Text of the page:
Kawasaki Fantasy Motocross is one of those rare games that goes beyond simply being bad or disappointing. In light of this, the fact that veteran motorcycle manufacturer Kawasaki even chose to be involved with such an inferior project comes as a surprise. However, the fact that the developer, Canopy Games, was also behind 1999's forgettable Harley Davidson: Race Across America is no surprise at all. Offering virtually no redeeming qualities, Kawasaki Fantasy Motocross is one of the most frustrating arcade bike racing games to date.
Fantasy Motocross puts you in the role of a daredevil motocross rider whose sole motivation, it would seem, is to win races and thereby unlock the half dozen tracks that are unavailable at the start. The game offers no championship round, multi-event season, or alternate form of ongoing enticement. Nor does it let you win money and build a bank account for mechanical upgrades or bigger and better bikes. In truth, Fantasy Motocross is merely a loose assemblage of unrelated races and, as such, offers very little long-term incentive.
You'll begin by choosing a virtual rider. Unfortunately, the only difference between one rider and another is the color and pattern of his clothing, so choosing the dude named Elvis over the dude named Dude has very little significance. Next, you'll select from a 125cc, 250cc, or 500cc motorcycle and then head to the primitive garage facility to modify your tires, sprockets, pipes, and springs. Yet, once you're racing, a 125cc bike with a short track setup feels ridiculously similar to a 500cc bike with a long track setup. In other words, unless color schemes are really important to you, it really doesn't matter what options you choose before a race.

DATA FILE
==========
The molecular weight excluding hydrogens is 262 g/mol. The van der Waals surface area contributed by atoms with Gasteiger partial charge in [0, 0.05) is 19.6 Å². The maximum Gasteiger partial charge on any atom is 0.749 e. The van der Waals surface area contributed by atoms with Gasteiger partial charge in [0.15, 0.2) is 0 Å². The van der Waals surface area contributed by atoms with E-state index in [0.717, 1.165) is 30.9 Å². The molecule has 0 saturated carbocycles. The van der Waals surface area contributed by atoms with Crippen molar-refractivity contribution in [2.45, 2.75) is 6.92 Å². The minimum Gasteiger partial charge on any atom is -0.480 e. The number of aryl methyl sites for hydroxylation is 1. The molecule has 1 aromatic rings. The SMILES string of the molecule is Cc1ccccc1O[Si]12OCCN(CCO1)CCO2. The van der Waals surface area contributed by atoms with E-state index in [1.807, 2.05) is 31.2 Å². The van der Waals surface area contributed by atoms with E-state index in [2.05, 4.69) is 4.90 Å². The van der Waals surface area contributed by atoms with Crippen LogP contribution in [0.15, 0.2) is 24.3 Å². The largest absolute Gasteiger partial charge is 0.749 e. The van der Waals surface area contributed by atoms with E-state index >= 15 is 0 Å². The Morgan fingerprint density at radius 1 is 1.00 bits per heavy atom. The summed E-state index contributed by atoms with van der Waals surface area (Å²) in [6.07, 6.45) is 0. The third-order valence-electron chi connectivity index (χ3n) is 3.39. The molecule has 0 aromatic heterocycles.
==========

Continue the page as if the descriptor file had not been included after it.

What does matter is your choice of race parameters. The game offers two distinct event types: race and freestyle. The former is a standard timed competition of one to seven laps, which involve as many as seven computer opponents. The latter puts you alone on a jump-filled segment of each circuit and asks that you perform as many aerial stunts as possible within an allotted time frame. The only prerequisite is that you've already unlocked the track and its corresponding trick section in race mode.
While the tricks and stunts of freestyle are mildly entertaining for a short period of time, race mode is clearly the heart of the game. Unfortunately, once you've run through even the first track a couple of times, you'll encounter a host of different problems. For starters, the various tracks are narrow and claustrophobic. You'll most often find yourself ricocheting back and forth between walls like an Olympic bobsledder.
Part of the problem is that collisions with scenery produce erratic results. Most often, you'll be propelled back onto the racing surface, but other times you'll be thrown viciously from your ride or simply be stopped in your tracks. In some instances, you may be allowed to pass right through the foreign object. There's really no telling what a specific obstacle will do until you come up against it.